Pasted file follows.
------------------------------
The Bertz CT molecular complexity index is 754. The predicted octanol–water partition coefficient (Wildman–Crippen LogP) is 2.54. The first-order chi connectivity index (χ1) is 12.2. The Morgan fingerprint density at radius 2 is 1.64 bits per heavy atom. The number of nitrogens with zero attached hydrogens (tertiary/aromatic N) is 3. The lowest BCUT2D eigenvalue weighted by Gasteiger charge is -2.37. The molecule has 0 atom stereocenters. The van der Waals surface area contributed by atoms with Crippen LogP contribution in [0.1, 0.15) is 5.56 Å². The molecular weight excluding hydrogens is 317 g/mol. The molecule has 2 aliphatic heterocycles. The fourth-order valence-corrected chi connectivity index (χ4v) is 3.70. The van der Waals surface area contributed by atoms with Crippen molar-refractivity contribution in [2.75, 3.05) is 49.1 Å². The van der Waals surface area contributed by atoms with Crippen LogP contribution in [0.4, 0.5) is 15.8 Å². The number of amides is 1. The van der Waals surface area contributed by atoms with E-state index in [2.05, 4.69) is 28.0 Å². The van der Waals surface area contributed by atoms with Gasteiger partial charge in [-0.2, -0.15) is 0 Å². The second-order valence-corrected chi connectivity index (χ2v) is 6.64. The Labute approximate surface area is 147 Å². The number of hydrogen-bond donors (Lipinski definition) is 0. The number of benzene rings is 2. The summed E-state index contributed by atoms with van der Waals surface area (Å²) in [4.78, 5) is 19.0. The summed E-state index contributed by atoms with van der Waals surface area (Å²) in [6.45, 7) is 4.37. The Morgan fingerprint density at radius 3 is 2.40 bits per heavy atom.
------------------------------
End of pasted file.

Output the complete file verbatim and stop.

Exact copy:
The Bertz CT molecular complexity index is 754. The predicted octanol–water partition coefficient (Wildman–Crippen LogP) is 2.54. The first-order chi connectivity index (χ1) is 12.2. The Morgan fingerprint density at radius 2 is 1.64 bits per heavy atom. The number of nitrogens with zero attached hydrogens (tertiary/aromatic N) is 3. The lowest BCUT2D eigenvalue weighted by Gasteiger charge is -2.37. The molecule has 0 atom stereocenters. The van der Waals surface area contributed by atoms with Crippen LogP contribution in [0.1, 0.15) is 5.56 Å². The molecular weight excluding hydrogens is 317 g/mol. The molecule has 2 aliphatic heterocycles. The fourth-order valence-corrected chi connectivity index (χ4v) is 3.70. The van der Waals surface area contributed by atoms with Crippen molar-refractivity contribution in [2.75, 3.05) is 49.1 Å². The van der Waals surface area contributed by atoms with Crippen LogP contribution in [0.4, 0.5) is 15.8 Å². The number of amides is 1. The van der Waals surface area contributed by atoms with E-state index in [2.05, 4.69) is 28.0 Å². The van der Waals surface area contributed by atoms with Gasteiger partial charge in [-0.2, -0.15) is 0 Å². The second-order valence-corrected chi connectivity index (χ2v) is 6.64. The Labute approximate surface area is 147 Å². The number of hydrogen-bond donors (Lipinski definition) is 0. The number of benzene rings is 2. The summed E-state index contributed by atoms with van der Waals surface area (Å²) in [4.78, 5) is 19.0. The summed E-state index contributed by atoms with van der Waals surface area (Å²) in [6.45, 7) is 4.37. The Morgan fingerprint density at radius 3 is 2.40 bits per heavy atom.